Thursday, July 30, 2009

White model chosen to represent black character  

4 comments
Liar is a new young adult book by Justine Larbalestier that tells the story of a young compulsive liar, described in the book as a black woman with short, nappy hair. But you wouldn't know that from the U.S. cover.


Clearly, the cover depicts a pretty white girl with long silky hair. But Larbalestier is known for never having white protagonists in her books. As the author herself explains, authors of books often get little to no say on their book covers:


The US Liar cover went through many different versions. An early one, which I loved, had the word Liar written in human hair. Sales & Marketing did not think it would sell. Bloomsbury has had a lot of success with photos of girls on their covers and that's what they wanted. Although not all of the early girl face covers were white, none showed girls who looked remotely like Micah.

I strongly objected to all of them. I lost.

This is why those who were upset over the cover of Full Frontal Feminism by Jessica Valenti, which depicts a white, naked, flat-stomached woman, were wrong to attack Valenti herself.

Why did publishing companies of both Larbalestier and Valenti's books choose the covers that they did? Simple. Because they sell. White women sell. Naked women sell. Pretty girls on covers sell.

Upsetting, to say the least. Unfortunately, such habits are not subject to change until we can change what society views as "beautiful." The most direct thing to do is contact Justine's publisher and Jessica's publisher and state your disapproval for their cover choices. But ultimately, what creates the most change is celebrating all different types of beauty. Women are beautiful, whether they are black or white, or with short natural hair or long silky hair. Hopefully one day the rest of society will realize that.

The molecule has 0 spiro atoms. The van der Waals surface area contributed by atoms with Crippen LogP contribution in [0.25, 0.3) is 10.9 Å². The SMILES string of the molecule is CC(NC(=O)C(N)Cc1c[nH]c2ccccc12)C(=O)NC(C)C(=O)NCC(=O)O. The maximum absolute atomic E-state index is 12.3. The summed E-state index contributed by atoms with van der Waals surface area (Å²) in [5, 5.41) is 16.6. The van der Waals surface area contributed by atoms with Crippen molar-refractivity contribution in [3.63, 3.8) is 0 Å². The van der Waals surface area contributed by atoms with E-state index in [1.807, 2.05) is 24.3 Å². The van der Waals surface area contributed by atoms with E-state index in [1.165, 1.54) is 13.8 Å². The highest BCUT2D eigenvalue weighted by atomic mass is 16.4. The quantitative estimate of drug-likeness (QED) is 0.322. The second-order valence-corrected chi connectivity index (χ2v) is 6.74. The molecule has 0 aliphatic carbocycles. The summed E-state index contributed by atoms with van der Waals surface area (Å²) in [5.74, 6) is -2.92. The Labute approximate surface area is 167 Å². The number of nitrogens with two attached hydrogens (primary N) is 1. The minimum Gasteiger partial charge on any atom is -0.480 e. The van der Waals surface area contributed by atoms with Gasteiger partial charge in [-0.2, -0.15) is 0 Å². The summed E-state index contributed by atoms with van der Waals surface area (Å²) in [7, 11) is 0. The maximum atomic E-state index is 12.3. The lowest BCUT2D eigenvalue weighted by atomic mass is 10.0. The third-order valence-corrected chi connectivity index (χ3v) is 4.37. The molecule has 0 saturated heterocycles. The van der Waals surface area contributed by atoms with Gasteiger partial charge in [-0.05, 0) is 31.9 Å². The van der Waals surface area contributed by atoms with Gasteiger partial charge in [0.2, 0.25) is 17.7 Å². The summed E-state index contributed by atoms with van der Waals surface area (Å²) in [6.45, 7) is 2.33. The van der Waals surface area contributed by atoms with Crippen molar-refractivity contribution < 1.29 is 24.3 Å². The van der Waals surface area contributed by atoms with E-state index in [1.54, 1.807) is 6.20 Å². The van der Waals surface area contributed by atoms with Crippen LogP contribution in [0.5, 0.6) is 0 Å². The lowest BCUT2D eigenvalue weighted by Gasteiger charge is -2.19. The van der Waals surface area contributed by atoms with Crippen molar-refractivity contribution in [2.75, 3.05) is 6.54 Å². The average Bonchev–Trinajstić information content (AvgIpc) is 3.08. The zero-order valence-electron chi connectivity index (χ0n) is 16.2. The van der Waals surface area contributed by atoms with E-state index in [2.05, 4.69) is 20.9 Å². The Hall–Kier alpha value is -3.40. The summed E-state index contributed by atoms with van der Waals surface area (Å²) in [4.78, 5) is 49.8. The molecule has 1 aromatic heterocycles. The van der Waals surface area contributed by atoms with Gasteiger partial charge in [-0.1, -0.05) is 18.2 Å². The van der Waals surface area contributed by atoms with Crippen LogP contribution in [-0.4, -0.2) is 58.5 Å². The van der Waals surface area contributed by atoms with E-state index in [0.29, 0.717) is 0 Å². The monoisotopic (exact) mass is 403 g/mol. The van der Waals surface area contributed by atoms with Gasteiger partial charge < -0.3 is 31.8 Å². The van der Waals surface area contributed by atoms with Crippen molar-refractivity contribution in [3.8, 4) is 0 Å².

(Thanks to Tiffany for the story tip)

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4 comments: to “ White model chosen to represent black character


  • July 31, 2009 at 4:56 AM  

    the most direct thing to do is not buy books you do not like. In fact, it's the only thing to do. It is demand that creates supply.


  • July 31, 2009 at 7:47 AM  

    Huh. I had lots of say over the cover of MY book. In fact, I'm in the process of choosing a cover for my 2nd book right now. I guess it depends on the publisher.

    Putting a white model on the cover of a book about an African-American woman doesn't make any more sense than putting a horse on the cover of Charlotte's Web.


  • July 31, 2009 at 12:04 PM  

    Hm, I suppose it does depend on the publisher. Which publisher are you using?


  • July 31, 2009 at 1:44 PM  

    "the most direct thing to do is not buy books you do not like."

    But wouldn't that also screw over the author, who in this case is the one we want to support?

    This is why those who were upset over the cover of Full Frontal Feminism by Jessica Valenti, which depicts a white, naked, flat-stomached woman, were wrong to attack Valenti herself."

    Well, I don't claim to have read every single thing that Valenti has written on the subject, but I seem to remember both her and her fans defending that cover.